Protocol - Cystatin C Assay for Kidney Function

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Protocol Name from Source:

National Health and Nutrition Examination Survey (NHANES) Questionnaire. Laboratory Procedures Manual


Publicly available


This protocol provides instructions for drawing, processing, and storing blood for the serum cystatin C assay according to the NHANES methods. Because there are no standard assays for cystatin C, the protocol also provides basic guidelines to aid comparability among different studies.


Exclusion Criteria

Persons will be excluded from this component if they:

Report that they have hemophilia; or

Report that they have received cancer chemotherapy in the last 4 weeks

SP = Sample Person.

1. Do you have hemophilia?

[ ] 1 Yes

[ ] 2 No

[ ] 7 Refused

[ ] 9 Don't Know

If the SP answers "Yes," the SP is excluded from the blood draw.

If the SP answers "No" or "Don't Know," blood is drawn from the SP.

2. Have you received cancer chemotherapy in the past four weeks or do you anticipate such therapy in the next four weeks?

[ ] 1 Yes

[ ] 2 No

[ ] 7 Refused

[ ] 9 Don't Know

If the SP answers "Yes," the SP is excluded from the blood draw.

If the SP answers "No" or "Don't Know," blood is drawn from the SP.

Venipuncture Procedures

Editor's Note: Please review chapter 4 of the Laboratory Procedures Manual from the National Health and Nutrition Examination Survey for a full description of Phlebotomy procedures: http://www.cdc.gov/nchs/data/nhanes/nhanes_07_08/manual_lab.pdf

Venipuncture should generally be performed using the median cubital, cephalic, or basilic veins in the left arm unless this arm is unsuitable. If the veins in the left arm are unsuitable, look for suitable veins on the right arm. If the veins in the antecubital space on both arms are not suitable, then look for veins in the forearm or dorsal side of the hand on the left arm/hand and then the right arm/hand.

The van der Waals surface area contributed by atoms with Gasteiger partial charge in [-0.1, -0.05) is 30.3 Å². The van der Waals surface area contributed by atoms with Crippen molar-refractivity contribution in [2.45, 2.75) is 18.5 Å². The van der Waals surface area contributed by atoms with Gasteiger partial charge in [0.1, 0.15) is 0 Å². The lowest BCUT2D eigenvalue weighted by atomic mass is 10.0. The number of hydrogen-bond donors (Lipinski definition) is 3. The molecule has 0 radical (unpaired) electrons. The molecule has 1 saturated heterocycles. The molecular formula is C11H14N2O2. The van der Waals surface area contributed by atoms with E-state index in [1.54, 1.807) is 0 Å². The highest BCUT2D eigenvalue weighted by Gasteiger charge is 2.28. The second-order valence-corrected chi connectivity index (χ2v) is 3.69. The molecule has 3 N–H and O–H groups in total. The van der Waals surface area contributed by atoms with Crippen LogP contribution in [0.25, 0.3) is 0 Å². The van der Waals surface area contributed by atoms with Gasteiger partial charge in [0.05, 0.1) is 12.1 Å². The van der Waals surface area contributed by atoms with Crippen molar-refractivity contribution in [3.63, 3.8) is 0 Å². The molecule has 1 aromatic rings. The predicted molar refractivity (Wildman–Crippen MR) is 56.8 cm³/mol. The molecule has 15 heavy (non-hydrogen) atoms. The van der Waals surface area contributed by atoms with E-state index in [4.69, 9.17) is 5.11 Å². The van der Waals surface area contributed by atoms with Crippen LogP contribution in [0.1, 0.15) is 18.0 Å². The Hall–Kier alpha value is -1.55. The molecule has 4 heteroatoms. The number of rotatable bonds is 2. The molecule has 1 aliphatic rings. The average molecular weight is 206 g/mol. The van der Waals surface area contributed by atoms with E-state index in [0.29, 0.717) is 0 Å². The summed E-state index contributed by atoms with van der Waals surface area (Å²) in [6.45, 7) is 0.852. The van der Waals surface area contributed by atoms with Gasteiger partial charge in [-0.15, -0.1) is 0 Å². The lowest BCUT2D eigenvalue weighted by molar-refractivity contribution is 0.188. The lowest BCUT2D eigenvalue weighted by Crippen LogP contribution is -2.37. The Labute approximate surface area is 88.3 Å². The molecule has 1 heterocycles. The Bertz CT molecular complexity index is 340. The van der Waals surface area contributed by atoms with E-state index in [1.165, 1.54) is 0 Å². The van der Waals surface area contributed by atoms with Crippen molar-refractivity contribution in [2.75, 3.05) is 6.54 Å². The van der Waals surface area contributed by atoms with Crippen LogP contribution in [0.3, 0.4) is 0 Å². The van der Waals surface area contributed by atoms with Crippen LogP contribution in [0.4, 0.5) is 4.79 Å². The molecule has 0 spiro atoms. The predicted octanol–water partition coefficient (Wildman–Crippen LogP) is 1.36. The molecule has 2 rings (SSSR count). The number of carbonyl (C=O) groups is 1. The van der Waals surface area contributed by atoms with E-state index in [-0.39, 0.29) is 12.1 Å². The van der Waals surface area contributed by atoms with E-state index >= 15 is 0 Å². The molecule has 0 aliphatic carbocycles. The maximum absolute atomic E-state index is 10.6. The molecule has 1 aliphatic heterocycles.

Record the Results of the Venipuncture Procedure

Immediately after completing the venipuncture, record the results of the blood draw, the reasons for a tube not being drawn according to the protocol, and any comments about the venipuncture.

Process the Sample for the Cystatin C Assay

Editor's Note: Please review chapter 8 of the Laboratory Procedures Manual from the National Health and Nutrition Examination Survey 2007-2008 for a full description of Blood Processing procedures:


Allow the blood to clot by setting aside for 30 to 45 minutes at room temperature. Do not clot for more than an hour.

Centrifuge the tube at room temperature to separate the serum and aliquot into an appropriate storage tube.

Determine if the serum is hemolyzed, turbid, lipemic, or icteric. If so, enter a comment to describe the plasma.

Laboratory Assay for Cystatin C

The Diabetes Working Group notes that although there is not a standardized assay, there are many different kits which are appropriate to measure the concentration of cystatin C in serum. Once an assay is chosen for a particular study, the Working Group recommends that no changes in the protocol be made over the course of the study.

Reference Ranges

Cystatin C ranges between 0.57 - 1.12 mg/L

Estimated Glomerular Filtration Rate:

estimated Glomerular Filtration Rate = 127.7 X Cystatin C -1.17 X Age -0.13 X [0.91 if Female] X [1.06 if African American]

Personnel and Training Required


Laboratory that can perform the cystatin C assay.

Equipment Needs

Phlebotomy supplies


Requirement CategoryRequired
Average time of greater than 15 minutes in an unaffected individualNo
Major equipmentNo
Specialized requirements for biospecimen collectionNo
Specialized trainingNo

Mode of Administration

Life Stage:

Child, Adolescent, Adult, Senior, Pregnancy

Specific Instructions:

Lipemic or frozen specimens, which become turbid after thawing, may interfere with the assay (Mayo Clinic, n.d.).

Note from the Diabetes Working Group: The Diabetes Working Group recommends that the cystatin C assay be done in conjunction with serum creatinine to yield more information about kidney disease (Levey, et al 2014)

The investigator should record the reason a sample person is excluded from the blood draw. Blood should be collected in an appropriate 5- or 10-mL red-top tube. The Diabetes Working Group recommends that the investigator record whether the blood was drawn and whether the full amount was obtained. Serum should be stored at -80°C until testing and shipped on dry ice to prevent thawing. To aid comparability, the Diabetes Working Group recommends that the investigator record the make and manufacturer of equipment used and the repeatability and coefficients of variation for the assay.

Note from the Diabetes Expert Review Panel: Plasma or serum